The other half of his work will be done in the active teaching of love. This does not mean a nebulous pietistic sentimentalism. Love is not merely sentiment, neither is it the relation so often made common and base in human experience. God is love, and love is of God. Love is the deepest, the highest, the holiest subject in heaven and earth. It will be the central science studied through eternity, and its study and practice now are indispensa­ble to Christian life. Its existence in human lives and its application to human ideals, atti­tudes, and activities make the greatest subject ever presented for human study.

The pastor needs not only to preach love, he needs to translate it into the experience of the church. Human love is an investment of divine love, and only as the pure love of God operates in the lives of husbands and wives, fathers and mothers, brethren and sisters, church members, and through them in children and youth, can there be a sincere Christian experience and success of the church.

The love of God is an unselfish love. The devil's distortion of it is self-love, from which springs rivalry. The world in great part, lack­ing the love of God, has f or its greatest incen­tive rivalry, competition, contest. "The world is too much with us," and unless the pastor and his helpers are on guard, the world's motivating power—rivalry—will creep into the activities of the church.

Is there rivalry between classes of the Sab­bath school ? Is the Harvest Ingathering cam­paign conducted as a contest between rival bands ? Does the church school employ com­petitive devices to arouse ambition? Do com­petitive games and sports comprise the recre­ative life of the children and youth ? Is there jealousy, backbiting, gossip, heart burnings, envy, feuding, because of individual or group rivalries? All this is opposed to the spirit of Christ.

Rivalry is a cancer that will eat the heart out of home, school, society, and church. Rivalry is forbidden by Christ and by all His spokesmen. (Mark 9:33-37; 10:35-45; I Cor. 10 :12 ; Gal. 5:19, 2o; James 3 :14-16 ; "Educa­tion," pp. 225, 226; "Testimonies," Vol. V, pp. 236-248; "Gospel Workers," pp. 483-485.)

The remedy is love. The pastor, as the leader and teacher of his flock, needs to grasp more and more fully the great science and the mighty power of love. He must eliminate riv­alry. He must set love to work. He must find ways of inculcating it in the home life, and from that source it will permeate all the church. Here indeed is the basic work demanded in building the home; for the home is founded by love, and can thrive only under the exercise of love. And as the home is, so is the church.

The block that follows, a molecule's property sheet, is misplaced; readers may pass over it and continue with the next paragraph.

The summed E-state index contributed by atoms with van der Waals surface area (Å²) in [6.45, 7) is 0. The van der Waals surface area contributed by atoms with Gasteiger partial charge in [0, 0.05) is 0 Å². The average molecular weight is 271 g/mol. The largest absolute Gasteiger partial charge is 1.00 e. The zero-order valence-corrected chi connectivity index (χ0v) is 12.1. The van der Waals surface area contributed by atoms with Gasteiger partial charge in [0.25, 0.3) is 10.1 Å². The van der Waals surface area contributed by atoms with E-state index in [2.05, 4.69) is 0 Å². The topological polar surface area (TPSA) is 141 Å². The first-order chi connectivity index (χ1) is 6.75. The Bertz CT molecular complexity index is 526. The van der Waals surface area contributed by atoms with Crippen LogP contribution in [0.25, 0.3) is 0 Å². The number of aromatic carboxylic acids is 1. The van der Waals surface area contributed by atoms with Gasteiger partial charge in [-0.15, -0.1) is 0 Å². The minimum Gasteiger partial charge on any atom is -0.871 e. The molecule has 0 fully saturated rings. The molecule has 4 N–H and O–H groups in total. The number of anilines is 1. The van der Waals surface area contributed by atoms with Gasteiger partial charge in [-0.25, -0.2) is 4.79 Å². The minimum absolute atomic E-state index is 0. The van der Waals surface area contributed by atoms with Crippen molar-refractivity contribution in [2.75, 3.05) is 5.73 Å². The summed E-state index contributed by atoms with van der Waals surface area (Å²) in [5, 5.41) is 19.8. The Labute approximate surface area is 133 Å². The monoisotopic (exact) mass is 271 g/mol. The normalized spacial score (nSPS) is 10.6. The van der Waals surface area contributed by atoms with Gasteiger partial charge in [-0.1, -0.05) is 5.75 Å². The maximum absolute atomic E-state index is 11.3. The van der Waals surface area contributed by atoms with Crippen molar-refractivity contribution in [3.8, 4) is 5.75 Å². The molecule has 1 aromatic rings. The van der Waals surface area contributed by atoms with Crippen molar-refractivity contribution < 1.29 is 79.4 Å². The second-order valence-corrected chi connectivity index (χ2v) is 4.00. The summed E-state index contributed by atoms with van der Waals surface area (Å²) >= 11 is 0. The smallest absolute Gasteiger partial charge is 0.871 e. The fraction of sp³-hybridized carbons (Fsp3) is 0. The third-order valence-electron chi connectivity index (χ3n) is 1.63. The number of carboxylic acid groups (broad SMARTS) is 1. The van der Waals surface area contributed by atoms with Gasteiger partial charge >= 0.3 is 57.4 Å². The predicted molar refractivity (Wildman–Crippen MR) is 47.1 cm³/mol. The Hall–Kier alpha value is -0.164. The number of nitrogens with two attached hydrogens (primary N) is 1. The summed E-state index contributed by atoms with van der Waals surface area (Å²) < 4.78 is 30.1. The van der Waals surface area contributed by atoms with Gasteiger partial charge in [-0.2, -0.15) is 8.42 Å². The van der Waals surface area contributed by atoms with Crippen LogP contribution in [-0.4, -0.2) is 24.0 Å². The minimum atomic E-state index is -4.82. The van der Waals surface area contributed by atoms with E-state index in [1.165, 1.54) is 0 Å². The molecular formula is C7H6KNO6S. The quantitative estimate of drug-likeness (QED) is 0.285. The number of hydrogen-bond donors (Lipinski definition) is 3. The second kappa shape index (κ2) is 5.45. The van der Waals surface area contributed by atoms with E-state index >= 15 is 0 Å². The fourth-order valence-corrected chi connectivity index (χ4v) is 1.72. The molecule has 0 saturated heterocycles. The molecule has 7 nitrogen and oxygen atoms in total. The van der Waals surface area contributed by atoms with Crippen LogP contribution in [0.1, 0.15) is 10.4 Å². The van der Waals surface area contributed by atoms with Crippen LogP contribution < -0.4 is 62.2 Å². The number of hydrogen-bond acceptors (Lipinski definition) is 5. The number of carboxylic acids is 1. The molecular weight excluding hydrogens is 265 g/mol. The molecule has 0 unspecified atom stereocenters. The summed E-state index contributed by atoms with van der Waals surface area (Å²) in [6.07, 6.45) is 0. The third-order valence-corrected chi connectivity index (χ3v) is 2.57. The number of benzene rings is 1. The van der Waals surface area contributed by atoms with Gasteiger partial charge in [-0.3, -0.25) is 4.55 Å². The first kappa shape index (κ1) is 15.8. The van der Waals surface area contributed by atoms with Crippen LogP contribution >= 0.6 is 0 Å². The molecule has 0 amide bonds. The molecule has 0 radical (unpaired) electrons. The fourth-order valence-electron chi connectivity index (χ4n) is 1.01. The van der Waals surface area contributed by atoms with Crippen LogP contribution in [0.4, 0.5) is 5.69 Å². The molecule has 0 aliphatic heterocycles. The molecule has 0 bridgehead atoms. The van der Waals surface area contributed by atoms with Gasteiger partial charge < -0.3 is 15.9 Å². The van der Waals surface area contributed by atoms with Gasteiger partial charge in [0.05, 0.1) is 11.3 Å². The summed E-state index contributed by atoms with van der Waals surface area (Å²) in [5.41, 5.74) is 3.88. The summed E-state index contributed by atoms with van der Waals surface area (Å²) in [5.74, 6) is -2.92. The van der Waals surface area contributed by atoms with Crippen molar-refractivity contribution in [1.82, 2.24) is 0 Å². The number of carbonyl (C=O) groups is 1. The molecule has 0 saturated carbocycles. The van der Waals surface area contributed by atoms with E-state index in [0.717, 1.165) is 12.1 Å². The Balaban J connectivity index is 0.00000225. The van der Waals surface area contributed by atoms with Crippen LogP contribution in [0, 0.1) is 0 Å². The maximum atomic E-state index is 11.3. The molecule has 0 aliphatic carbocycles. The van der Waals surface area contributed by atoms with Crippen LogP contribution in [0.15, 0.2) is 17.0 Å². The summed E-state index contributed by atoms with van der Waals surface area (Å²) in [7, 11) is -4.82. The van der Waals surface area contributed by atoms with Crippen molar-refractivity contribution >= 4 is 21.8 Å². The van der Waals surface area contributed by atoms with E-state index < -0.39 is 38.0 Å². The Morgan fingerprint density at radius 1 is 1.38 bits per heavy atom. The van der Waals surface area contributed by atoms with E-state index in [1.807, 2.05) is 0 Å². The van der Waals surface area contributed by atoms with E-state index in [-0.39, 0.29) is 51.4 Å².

In part, the pastor may teach through public address. He should not fail to devote some of his preaching to the ideals of Christian home making and child training. These ideals must come from his heart and life ; but he will find them succinctly stated in the Testimonies, par­ticularly in the section on the home in "Min­istry of Healing," and in more detail in "Coun­sels to Teachers, Parents, and Students," in "Education," and in other works of Ellen G. White. He will find them amplified in the books of the Christian Home Series : "Makers of the Home," "All About the Baby," "Through Early Childhood," "Growing Boys and Girls," and "The Days of Youth." With his wife he should familiarize himself with these teachings, live them in the home, and thus be able to trans­late them to his people.

But the pastor will find that lecture and exhortation fill only a part of the need. There is required for parenthood a training as specific and intensive as for the ministry, or teaching, or medicine, or nursing, or business. Read "Education," pages 275, 276; "Counsels to Teachers," pages 107-118. The church is obligated to furnish this training for parents, and the church has responded to the obligation.

Whether this school for parents shall function in every church depends primarily upon the initiative and support of the pastor. Next month we turn to the means for accomplishing this.


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By ARTHUR W. SPALDING, Secretary of the Home Commission

October 1941